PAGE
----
Beauty is no longer just skin deep. Latest research from Mintel GNPD Cosmetic Research shows that across Europe over 2,260 ethical cosmetics and skincare products were launched last year alone - an incredible five fold increase on 2006 figures.
And 2008 looks set to be another bumper year for the market, as more than 420 new ethical beauty products have already hit the shop shelves in Europe this year.
Head Consultant of Mintel Beauty and Personal Care, Nica Lewis, said, "Beauty manufacturers are innovating by making their products more compatible with the emerging lifestyle trends of ethical shopping and eco-consciousness.
“They are clearly looking at ways to cut down the amount of packaging they use and are trying to reduce the negative impact production can have on the environment."
Together the UK and France accounted for three-quarters (74%) of all ethical beauty launches in Europe last year, showing just how in touch with the ethical movement these nations are today.
Although cruelty free products, that have not been tested on animals make up the largest group of ethical beauty products, those that highlight their eco-friendly packaging saw by far and away the fastest growth between 2006 and 2007.
Lewis added, "Today manufacturers are focusing more and more on using recyclable packaging or packaging made of recycled materials. The next step will undoubtedly see a move towards products that need hardly any packaging at all."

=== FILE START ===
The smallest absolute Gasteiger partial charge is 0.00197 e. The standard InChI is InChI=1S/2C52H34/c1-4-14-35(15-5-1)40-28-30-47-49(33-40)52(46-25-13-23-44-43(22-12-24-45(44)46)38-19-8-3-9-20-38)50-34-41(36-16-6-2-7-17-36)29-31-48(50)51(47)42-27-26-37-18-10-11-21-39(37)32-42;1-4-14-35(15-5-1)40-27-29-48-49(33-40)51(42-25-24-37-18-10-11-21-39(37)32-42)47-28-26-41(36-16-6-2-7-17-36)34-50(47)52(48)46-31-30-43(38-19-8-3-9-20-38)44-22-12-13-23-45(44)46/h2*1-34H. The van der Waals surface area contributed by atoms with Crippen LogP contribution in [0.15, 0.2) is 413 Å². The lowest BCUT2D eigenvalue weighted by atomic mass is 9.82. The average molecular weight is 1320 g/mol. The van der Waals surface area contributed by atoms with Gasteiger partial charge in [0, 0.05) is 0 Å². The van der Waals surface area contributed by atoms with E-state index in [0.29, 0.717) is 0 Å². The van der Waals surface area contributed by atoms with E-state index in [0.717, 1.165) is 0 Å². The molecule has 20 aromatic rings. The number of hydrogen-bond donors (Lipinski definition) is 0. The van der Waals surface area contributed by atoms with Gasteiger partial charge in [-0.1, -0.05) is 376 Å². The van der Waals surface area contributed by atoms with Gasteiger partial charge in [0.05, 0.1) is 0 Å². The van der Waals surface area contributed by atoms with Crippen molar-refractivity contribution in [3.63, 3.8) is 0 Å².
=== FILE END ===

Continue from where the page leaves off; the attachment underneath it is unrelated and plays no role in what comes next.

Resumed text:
Making sure that a beauty product has not been tested on animals has been an important factor for many women for years and today around half of women in France (49%) and the UK (51%) say that they look out for this when buying beauty products.
All natural products too have really struck a chord, as this is in fact the number one consideration for French women (51%). Meanwhile, more than two in five (43%) British women also look to go all natural when it comes to their cosmetics and skincare products.
But today there is an ever widening selection of causes and claims made by the beauty industry which continue to capture people's imagination. In the same way that we have seen in food markets, there is now heightened interest in eco-friendly and fair trade beauty products. And it is French women who are again leading the way.
Although, one in five (20%) British women want their beauty products to have packaging that is recyclable, this rises to 25% amongst French women.
And when it comes to fair trade products, French women (16%) are twice as likely as British women (8%) to look for this.
Lewis explains, "We have already seen the no-animal-testing claim go from niche to mainstream over the past two decades.
“Although organic has proved popular in the beauty industry, the current trend for ethical claims on the rise centre around the use of fair trade ingredients and products having recycled and recyclable packaging. All natural will also continue to appeal."
In general, American women seem far less concerned about these issues than their French and British counterparts. Recycling is clearly not a top priority as just 12% of women in the US look for recyclable packaging when buying beauty products.
Meanwhile, fair trade has also not yet really taken off across the Atlantic, with only 5% of women taking this into consideration
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